However, it would appear that the Patriots have given themselves a small measure of insurance with the recent acquisition of Leon Washington, a veteran who has been considered one of the league’s best return men over the last decade and could bring some stability to an occasionally erratic New England return unit.
While Demps has made noise about doing both track and field and football in the past, it sounds like he’s clearly made track a priority over football, and that can’t make the folks in Foxboro too happy. The team has a year invested in him — he signed a three-year, $1.451 million deal in late August — and the fact that they stashed him on injured reserve last season with a (ahem) leg injury instead of cutting him loose speaks to just how much they think of his abilities.
Here’s the interview with Demps and Justin Gatlin:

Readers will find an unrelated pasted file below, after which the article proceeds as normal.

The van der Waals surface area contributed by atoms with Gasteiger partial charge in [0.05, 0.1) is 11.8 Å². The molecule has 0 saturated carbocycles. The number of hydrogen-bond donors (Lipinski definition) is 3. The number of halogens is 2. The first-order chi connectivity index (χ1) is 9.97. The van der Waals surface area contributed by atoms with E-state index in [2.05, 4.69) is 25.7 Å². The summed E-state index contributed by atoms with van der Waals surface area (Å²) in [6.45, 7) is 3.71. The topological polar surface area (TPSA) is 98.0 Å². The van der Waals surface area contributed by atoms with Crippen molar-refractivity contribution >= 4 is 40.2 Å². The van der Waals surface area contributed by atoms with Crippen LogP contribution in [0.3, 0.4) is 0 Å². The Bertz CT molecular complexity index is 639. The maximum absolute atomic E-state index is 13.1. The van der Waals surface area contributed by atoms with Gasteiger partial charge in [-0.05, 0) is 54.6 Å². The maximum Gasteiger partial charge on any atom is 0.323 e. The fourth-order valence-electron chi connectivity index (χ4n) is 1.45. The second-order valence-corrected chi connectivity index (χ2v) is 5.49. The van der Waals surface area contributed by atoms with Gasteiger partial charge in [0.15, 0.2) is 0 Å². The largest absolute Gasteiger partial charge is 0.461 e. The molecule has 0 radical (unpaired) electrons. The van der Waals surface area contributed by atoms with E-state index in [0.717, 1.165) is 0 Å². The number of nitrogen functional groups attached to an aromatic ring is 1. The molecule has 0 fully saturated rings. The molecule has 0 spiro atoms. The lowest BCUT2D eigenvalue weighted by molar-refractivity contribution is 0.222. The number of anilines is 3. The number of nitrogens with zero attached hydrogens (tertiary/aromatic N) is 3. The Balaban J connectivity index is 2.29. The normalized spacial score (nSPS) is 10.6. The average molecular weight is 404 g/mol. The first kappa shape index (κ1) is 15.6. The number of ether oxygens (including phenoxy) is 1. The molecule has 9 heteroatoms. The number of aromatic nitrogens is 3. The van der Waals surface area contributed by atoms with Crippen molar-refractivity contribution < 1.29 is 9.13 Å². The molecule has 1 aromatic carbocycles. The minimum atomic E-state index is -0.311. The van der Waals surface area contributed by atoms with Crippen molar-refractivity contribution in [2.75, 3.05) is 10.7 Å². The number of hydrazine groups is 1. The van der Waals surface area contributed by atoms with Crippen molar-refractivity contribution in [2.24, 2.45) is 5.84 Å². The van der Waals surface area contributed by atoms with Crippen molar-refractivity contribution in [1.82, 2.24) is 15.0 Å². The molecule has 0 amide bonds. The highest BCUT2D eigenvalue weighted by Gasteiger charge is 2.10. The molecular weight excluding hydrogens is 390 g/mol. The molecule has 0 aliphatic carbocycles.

|Resetting depth chart in Patriots backfield||03.19.13 at 2:10 pm ET|
We hit the reset button on the Patriots’ defensive back depth chart the other day, and with a few changes over the first week of free agency at the running back spot, we’ll do the same thing now for the New England backfield. With the understanding that things can change dramatically between now and the start of the season, here’s a look at the Patriots’ depth chart at running back as it stands right now.
Stevan Ridley: After finishing the 2012 season with 290 carries, 1,263 yards and 12 touchdowns, if he stays healthy the LSU product figures to be the closest thing to a lead back again for the Patriots in 2013.
Shane Vereen: Displayed enough of a multidimensional flair late in the year to render Danny Woodhead expendable (Woodhead signed with the Chargers as a free agent). Vereen figures to take over many of the responsibilities that fell to Danny Woodhead over the last few seasons, particularly when it came to serving as the third-down and changeup back.
Leon Washington: More of a third-down back and option in the passing game than a traditional between-the-tackles runner, Washington — who projects as more of a special teamer at this point — will likely provide depth for Vereen, at least as things stand right now.